Franca imagines that they will think the same on the other side of the border. “The inhabitants of Imatra also went to Russia, to refuel, for example.” The Argentine, who works as a professor of Spanish, tourism and law at the University of Lappeenranta, about 30 kilometers from Imatra, believes that it is the majority feeling in the city. “People want the Russians back”, he says, although he notes an “ambivalent” feeling. “On the one hand, they want them to come to spend, but on the other hand, the issue of security is present, because the war is not over.” Franca remembers the first days following the Russian invasion of Ukraine, at the end of February. “As soon as the war started, there was talk of shelters to hide in case of attack, where the tunnels are in case of invasion, sirens were tested. It was unpleasant, as if the war will knock at your door“.

The largest army of reservists

Some in Imatra are already preparing for the worst. “The situation in Ukraine and the role of Russia means that we have to be prepared in case one day they reach our border,” Sami tells us. A lifeguard in his civilian life, he is also a reservist in the Finnish Army. He takes us to Mookku, about 20 kilometers from Imatra. In the middle of the forest, is the Pistoolirata, the shooting range. Sami comes “whenever he can” since the Russian invasion of Ukraine. Today he gets together with five other comrades and they practice combat situations in the city for an hour and a half. With pistols and rifles similar to those used by the Finnish army. And with real bullets.


Shooting range in Imatra GUILLAUME BONTOUX

In Finland, military service is compulsory. It lasts between six months and almost a year, for all men between the ages of 18 and 60. It is voluntary for women. after service, young people enter the reserve. The Nordic country has only 13,000 professional soldiers, but can count on 900,000 reservists, more than 16% of its total population. This reserve army would allow him to mobilize up to 280,000 soldiers in wartime. The war in Ukraine has fueled interest in military training, another Sami, also a reservist and instructor at the firing range, assures us. “People are more aware of the possibilities offered by reservist training. It has always been a popular thing, but the Ukrainian conflict has triggered requests for practices. We can’t keep up.”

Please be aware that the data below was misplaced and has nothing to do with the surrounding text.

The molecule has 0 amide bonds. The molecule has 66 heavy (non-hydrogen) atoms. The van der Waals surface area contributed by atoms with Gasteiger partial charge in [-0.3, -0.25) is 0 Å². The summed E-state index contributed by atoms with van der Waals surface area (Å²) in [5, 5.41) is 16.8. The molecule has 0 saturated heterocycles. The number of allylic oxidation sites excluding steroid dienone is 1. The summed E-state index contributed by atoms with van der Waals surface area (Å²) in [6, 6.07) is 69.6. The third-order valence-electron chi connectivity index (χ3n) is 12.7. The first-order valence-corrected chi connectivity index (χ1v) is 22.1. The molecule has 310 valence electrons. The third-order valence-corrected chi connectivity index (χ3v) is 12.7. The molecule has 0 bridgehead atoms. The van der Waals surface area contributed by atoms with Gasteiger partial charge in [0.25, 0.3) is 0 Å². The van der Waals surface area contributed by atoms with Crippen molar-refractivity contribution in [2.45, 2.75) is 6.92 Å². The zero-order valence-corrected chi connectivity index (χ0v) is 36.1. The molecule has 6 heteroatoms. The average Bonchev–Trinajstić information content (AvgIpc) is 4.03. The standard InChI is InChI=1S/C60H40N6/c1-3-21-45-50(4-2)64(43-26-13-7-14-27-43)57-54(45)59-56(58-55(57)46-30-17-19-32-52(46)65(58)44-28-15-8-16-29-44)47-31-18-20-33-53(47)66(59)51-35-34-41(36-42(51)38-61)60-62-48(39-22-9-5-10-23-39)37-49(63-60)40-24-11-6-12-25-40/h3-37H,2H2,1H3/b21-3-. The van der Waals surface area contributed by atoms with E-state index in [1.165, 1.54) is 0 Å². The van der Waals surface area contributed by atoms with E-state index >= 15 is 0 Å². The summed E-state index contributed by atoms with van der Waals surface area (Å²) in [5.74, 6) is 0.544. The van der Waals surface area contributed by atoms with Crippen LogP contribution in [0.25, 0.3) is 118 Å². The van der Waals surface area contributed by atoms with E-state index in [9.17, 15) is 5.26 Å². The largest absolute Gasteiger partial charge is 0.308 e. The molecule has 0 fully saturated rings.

Sami, reservist and instructor at the shooting range GUILLAUME BONTOUX

The formations of the reservists are not only military, there are also medical practices, driving or orientation in the forest. “It tries to cover all the services that can help in the event of a conflict,” explains Sami, the instructor, who works in human resources at a company in Lappeenranta. Risto, a manager at an insurance company, does not want to imagine that he has to hold a gun. “I’m too old for it, it wouldn’t do,” he smiles. Still, at 56, he regularly goes to the shooting range. “For me it’s like a vote in an election. Each person has his vote, mine is this. I don’t like war, I hope we never have to do it, but the best way to avoid it is this. We are ready if you need us“.


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George Holan

George Holan is chief editor at Plainsmen Post and has articles published in many notable publications in the last decade.